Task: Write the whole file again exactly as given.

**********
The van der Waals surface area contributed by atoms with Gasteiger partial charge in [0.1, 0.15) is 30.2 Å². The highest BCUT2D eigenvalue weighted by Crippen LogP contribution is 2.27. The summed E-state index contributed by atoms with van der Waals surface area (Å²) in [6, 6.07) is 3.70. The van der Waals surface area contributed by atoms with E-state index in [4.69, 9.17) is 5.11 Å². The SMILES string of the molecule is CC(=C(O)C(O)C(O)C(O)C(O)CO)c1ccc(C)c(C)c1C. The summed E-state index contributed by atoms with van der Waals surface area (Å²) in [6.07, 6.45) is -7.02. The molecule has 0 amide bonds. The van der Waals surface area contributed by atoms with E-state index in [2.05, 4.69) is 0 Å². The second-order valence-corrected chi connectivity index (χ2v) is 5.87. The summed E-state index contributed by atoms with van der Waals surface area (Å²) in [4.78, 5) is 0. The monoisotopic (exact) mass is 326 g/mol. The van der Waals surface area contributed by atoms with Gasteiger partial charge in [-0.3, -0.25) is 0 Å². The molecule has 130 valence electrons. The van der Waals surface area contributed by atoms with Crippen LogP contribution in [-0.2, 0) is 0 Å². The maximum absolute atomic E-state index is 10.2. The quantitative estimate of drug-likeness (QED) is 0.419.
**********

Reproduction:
The van der Waals surface area contributed by atoms with Gasteiger partial charge in [0.1, 0.15) is 30.2 Å². The highest BCUT2D eigenvalue weighted by Crippen LogP contribution is 2.27. The summed E-state index contributed by atoms with van der Waals surface area (Å²) in [6, 6.07) is 3.70. The van der Waals surface area contributed by atoms with E-state index in [4.69, 9.17) is 5.11 Å². The SMILES string of the molecule is CC(=C(O)C(O)C(O)C(O)C(O)CO)c1ccc(C)c(C)c1C. The summed E-state index contributed by atoms with van der Waals surface area (Å²) in [6.07, 6.45) is -7.02. The molecule has 0 amide bonds. The van der Waals surface area contributed by atoms with E-state index in [2.05, 4.69) is 0 Å². The second-order valence-corrected chi connectivity index (χ2v) is 5.87. The summed E-state index contributed by atoms with van der Waals surface area (Å²) in [4.78, 5) is 0. The monoisotopic (exact) mass is 326 g/mol. The van der Waals surface area contributed by atoms with Gasteiger partial charge in [-0.3, -0.25) is 0 Å². The molecule has 130 valence electrons. The van der Waals surface area contributed by atoms with Crippen LogP contribution in [-0.2, 0) is 0 Å². The maximum absolute atomic E-state index is 10.2. The quantitative estimate of drug-likeness (QED) is 0.419.